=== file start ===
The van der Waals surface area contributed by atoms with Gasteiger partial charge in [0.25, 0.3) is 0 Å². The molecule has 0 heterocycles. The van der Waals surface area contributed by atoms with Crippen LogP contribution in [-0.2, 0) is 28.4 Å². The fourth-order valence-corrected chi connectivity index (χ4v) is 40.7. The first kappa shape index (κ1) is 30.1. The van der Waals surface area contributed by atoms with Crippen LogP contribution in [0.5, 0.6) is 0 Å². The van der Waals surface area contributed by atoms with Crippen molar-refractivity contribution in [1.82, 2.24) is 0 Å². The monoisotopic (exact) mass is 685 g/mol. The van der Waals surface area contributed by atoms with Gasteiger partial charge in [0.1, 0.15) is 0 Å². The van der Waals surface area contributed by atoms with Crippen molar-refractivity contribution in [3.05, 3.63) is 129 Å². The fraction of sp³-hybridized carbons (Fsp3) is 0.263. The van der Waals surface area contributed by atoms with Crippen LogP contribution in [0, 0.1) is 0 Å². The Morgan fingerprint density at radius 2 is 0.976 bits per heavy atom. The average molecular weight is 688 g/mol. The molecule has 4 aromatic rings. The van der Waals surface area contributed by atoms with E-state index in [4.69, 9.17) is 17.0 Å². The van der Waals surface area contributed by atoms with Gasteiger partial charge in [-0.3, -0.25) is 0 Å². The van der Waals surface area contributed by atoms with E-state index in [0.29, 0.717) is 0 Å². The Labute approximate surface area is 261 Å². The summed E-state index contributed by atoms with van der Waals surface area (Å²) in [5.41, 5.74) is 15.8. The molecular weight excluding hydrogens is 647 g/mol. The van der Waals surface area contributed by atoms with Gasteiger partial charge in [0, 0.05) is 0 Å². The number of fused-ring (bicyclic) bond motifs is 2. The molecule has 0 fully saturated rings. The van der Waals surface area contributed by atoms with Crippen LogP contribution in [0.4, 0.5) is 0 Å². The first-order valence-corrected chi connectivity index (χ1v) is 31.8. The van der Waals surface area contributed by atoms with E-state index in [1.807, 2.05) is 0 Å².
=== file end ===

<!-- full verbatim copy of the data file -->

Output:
The van der Waals surface area contributed by atoms with Gasteiger partial charge in [0.25, 0.3) is 0 Å². The molecule has 0 heterocycles. The van der Waals surface area contributed by atoms with Crippen LogP contribution in [-0.2, 0) is 28.4 Å². The fourth-order valence-corrected chi connectivity index (χ4v) is 40.7. The first kappa shape index (κ1) is 30.1. The van der Waals surface area contributed by atoms with Crippen LogP contribution in [0.5, 0.6) is 0 Å². The van der Waals surface area contributed by atoms with Crippen molar-refractivity contribution in [1.82, 2.24) is 0 Å². The monoisotopic (exact) mass is 685 g/mol. The van der Waals surface area contributed by atoms with Gasteiger partial charge in [0.1, 0.15) is 0 Å². The van der Waals surface area contributed by atoms with Crippen molar-refractivity contribution in [3.05, 3.63) is 129 Å². The fraction of sp³-hybridized carbons (Fsp3) is 0.263. The van der Waals surface area contributed by atoms with Crippen LogP contribution in [0, 0.1) is 0 Å². The Morgan fingerprint density at radius 2 is 0.976 bits per heavy atom. The average molecular weight is 688 g/mol. The molecule has 4 aromatic rings. The van der Waals surface area contributed by atoms with E-state index in [4.69, 9.17) is 17.0 Å². The van der Waals surface area contributed by atoms with Gasteiger partial charge in [-0.3, -0.25) is 0 Å². The van der Waals surface area contributed by atoms with E-state index in [0.29, 0.717) is 0 Å². The Labute approximate surface area is 261 Å². The summed E-state index contributed by atoms with van der Waals surface area (Å²) in [5.41, 5.74) is 15.8. The molecular weight excluding hydrogens is 647 g/mol. The van der Waals surface area contributed by atoms with Gasteiger partial charge in [0, 0.05) is 0 Å². The number of fused-ring (bicyclic) bond motifs is 2. The molecule has 0 fully saturated rings. The van der Waals surface area contributed by atoms with Crippen LogP contribution in [0.4, 0.5) is 0 Å². The first-order valence-corrected chi connectivity index (χ1v) is 31.8. The van der Waals surface area contributed by atoms with E-state index in [1.807, 2.05) is 0 Å².